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Energy lost due to bushing friction

  1. Apr 24, 2015 #1
    EDIT: I accidentally put this thread into Engineering instead of Mechanical Engineering section, please move!

    Hello all,

    I am designing a system which will basically just stand in two different positions all the time by a compressed spring. The spring is pushing the system while the forces on the other side keep the system in place. There will be a sensor which will detect the time when the force is not there. This will work since when the force is not there, the spring will push the system up and the sensor will be triggered. Now I need to select a suitable spring.

    I've approached the problem by calculating the potential energy change between the normal position and the position in which the sensor will be triggered ( IF there are any alternatives I'd be glad to learn it). It is about 10000 J (it is a small system). Now I need to find the energy lost to the bushings in the system (there are 8 bushings). The coefficient of friction is 0.19 and it is a H7-h9 fitting.

    I am kinda at a loss to how to determine this. I don't know how the fitting comes into play for example or the roundness of the contact. What I would do is to take frictional force as F=mu*mg=0.19*0.25*9.81=0.47 N (0.25 is the shaft weight, 10 mm is radius) and therefore the frictional moment is 0.47*10=4.75Nmm. Though I don't where to go after that or how wrong it is up to this point.

    Any help is appreciated.
    Last edited: Apr 24, 2015
  2. jcsd
  3. Apr 24, 2015 #2


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    Do the shafts slide or rotate in the bushings ?
    Is the spring force carried by the bushings ?

    I think we need a diagram or a picture that shows the arrangement of components.
  4. Apr 24, 2015 #3
    I'd gladly post the picture of the entire system if it wasn't for the fact that I can't delete it later. I am cautious in case any problem occurs at workplace due to that. Though I can provide a hand-drawn picture. In the picture the ones marked with B shows bushings. It is a simple but close representation of the system.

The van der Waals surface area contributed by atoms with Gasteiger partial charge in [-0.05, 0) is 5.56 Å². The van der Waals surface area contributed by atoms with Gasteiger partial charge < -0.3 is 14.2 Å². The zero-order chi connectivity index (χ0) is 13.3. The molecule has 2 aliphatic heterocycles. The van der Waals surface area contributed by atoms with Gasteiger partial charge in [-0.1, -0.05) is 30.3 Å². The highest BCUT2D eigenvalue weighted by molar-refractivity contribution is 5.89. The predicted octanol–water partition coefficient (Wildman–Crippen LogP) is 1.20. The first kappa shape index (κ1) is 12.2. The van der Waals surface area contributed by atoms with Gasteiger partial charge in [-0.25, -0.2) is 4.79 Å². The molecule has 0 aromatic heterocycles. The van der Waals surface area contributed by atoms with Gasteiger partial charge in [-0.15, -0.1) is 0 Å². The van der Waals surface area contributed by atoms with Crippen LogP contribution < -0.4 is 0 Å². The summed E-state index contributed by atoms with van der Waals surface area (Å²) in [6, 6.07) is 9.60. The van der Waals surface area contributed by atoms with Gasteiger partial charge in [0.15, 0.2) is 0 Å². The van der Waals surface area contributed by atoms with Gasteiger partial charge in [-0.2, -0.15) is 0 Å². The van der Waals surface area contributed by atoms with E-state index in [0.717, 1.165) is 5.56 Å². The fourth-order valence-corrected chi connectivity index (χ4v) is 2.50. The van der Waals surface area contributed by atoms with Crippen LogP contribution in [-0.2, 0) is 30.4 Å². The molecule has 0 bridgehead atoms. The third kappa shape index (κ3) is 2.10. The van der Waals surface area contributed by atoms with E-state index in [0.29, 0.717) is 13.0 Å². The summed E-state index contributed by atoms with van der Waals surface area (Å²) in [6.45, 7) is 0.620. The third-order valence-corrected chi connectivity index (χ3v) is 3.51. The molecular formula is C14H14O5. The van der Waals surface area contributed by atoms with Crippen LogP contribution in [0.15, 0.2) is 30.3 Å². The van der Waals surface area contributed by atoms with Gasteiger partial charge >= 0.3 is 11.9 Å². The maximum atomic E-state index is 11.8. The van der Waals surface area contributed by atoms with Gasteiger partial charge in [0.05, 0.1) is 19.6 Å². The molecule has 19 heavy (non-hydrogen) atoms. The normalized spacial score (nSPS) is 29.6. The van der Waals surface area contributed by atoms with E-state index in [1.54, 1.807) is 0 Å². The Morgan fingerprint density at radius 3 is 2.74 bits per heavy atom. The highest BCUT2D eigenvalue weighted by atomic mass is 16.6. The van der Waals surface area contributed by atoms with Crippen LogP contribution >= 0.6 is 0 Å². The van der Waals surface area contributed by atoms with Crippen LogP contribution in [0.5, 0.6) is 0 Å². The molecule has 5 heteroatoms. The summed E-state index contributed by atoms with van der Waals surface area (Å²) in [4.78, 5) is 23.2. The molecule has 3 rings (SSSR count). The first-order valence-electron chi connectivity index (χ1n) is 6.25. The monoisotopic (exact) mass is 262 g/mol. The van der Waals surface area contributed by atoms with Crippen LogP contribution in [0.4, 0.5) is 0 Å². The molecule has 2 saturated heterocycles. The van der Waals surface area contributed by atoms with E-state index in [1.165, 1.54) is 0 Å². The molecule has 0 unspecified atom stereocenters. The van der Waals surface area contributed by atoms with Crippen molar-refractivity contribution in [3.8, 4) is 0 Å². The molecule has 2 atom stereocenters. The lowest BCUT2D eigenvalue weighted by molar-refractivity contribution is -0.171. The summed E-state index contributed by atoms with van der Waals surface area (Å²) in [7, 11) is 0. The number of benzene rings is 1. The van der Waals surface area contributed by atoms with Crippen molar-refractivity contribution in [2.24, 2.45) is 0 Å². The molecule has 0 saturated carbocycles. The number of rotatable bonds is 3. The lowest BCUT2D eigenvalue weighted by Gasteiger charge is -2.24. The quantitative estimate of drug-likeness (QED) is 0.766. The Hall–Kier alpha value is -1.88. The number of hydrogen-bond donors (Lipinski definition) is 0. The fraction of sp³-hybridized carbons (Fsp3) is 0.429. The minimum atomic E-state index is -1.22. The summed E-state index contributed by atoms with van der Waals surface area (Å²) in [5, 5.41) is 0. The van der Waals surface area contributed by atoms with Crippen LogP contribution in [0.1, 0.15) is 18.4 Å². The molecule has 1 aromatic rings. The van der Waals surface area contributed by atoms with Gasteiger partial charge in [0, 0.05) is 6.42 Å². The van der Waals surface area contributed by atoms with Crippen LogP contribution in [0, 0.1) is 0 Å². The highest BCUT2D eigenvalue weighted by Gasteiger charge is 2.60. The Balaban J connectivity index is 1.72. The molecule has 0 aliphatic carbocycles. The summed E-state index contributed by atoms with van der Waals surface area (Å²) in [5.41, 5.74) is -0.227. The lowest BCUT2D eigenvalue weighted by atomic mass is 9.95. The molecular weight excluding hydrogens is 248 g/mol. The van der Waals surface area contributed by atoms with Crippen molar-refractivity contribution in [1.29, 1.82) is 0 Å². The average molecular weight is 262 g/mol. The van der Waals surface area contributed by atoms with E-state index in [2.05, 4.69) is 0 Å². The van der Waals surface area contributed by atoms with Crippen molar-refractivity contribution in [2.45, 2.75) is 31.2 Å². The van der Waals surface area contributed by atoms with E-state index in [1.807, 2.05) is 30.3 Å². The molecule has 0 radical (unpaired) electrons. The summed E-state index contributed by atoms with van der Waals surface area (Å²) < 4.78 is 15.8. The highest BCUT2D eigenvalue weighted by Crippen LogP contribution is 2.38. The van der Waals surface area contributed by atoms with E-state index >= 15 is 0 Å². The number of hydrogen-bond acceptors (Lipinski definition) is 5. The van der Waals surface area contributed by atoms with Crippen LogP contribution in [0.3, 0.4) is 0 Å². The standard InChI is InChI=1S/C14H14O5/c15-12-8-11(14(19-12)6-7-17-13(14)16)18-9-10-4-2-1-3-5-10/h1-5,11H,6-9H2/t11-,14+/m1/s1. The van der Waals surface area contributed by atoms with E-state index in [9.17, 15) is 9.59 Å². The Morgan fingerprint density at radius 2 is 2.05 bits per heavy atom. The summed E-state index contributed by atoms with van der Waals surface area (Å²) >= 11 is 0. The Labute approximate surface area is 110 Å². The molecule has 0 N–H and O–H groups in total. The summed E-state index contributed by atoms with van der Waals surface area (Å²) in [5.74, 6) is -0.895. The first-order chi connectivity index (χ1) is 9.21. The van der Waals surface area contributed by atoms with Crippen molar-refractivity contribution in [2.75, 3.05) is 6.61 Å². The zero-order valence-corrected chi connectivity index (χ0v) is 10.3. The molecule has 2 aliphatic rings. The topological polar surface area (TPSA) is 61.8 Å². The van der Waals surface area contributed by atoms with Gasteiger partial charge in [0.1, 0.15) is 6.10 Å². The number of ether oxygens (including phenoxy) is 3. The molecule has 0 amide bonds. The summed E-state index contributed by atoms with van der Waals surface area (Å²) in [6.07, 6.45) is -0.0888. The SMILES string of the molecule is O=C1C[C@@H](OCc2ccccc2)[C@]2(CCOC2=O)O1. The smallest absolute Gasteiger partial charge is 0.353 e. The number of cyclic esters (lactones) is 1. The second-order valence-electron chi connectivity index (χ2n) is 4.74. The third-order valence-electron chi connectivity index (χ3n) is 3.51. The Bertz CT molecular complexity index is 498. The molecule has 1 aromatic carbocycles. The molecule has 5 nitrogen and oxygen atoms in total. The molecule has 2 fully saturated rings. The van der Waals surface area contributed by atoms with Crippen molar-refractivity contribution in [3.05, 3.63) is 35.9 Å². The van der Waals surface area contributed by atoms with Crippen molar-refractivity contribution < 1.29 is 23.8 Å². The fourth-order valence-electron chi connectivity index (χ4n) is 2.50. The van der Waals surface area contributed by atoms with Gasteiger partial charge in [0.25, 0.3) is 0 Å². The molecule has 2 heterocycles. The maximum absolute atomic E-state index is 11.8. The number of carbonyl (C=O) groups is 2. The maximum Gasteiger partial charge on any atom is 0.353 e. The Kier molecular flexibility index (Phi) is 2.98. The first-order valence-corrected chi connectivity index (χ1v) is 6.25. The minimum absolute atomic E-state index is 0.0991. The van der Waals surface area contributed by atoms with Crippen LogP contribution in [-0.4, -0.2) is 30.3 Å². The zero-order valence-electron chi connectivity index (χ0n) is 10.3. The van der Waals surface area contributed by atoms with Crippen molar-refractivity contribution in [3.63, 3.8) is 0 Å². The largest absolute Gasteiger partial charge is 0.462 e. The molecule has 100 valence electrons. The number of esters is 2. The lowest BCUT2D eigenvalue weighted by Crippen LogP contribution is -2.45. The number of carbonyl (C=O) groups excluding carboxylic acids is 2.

The shafts rotate in the bushings.

    And thanks for the reply.

    Attached Files:

    • bush.jpg
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  5. Apr 25, 2015 #4


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    The surface finish detail and area of contact should not be needed if the coefficient of friction is specified.
    Note that depending on the lever lengths, the force on the lower pin and bush will be twice the applied force.

    Energy lost to bushes per cycle will depend on the pin diameter and the angle of rotation.
    That is the total linear distance moved by the pin–bush contact multiplied by the force and by the coefficient of friction.
  6. Apr 26, 2015 #5
    Thanks for the answer. I made some silly errors, even typing out the problem makes one understand the problem better.

    The pins have a diameter of 20 mm and the angle of rotation is about 30 degrees. So (2*pi*(20/2))*(30/360)=5.24 mm (but this is not linear distance, do you mean the direct distance between the first and the second position of a point which is 5.18 mm? Not that there is much of a difference but for the sake of understanding the concept).

    The force on the lower bushing will include the weights and double the force as you said , considering your note and the weights, the force is approximately 1000 N on the bushings.

    So, from what I understand:

    The movement distance of the contact is 5.2 mm,
    The force is approximately 1000 N,
    Coefficient of friction is 0.19,
    Energy loss is then (5.2mm)*(1000N)(0.19)=1045 Nmm=1.05 Joule
    Assuming each bushing cause the same loss (top ones are much lower)= 8.4 Joules
    Last edited: Apr 26, 2015
  7. Apr 26, 2015 #6


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    It seems reasonable to me. Build a prototype and measure the temperature rise while in operation.
    To lower the energy loss further, lubricate the bush, lengthen the rocker arm or reduce the pin diameter.
    Don't forget it will rock back again, that doubles the distance per full cycle.
  8. Apr 26, 2015 #7
    Thanks a lot. A rough estimation is what I needed since I have to add a huge safety factor to ensure that the system is working even 10 years from now anyway (it'll stay in the same position for decades, waiting in case that force no longer exists :) ). Though it seems finding a spring strong enough to push the system while having a small size is quite a challenge.
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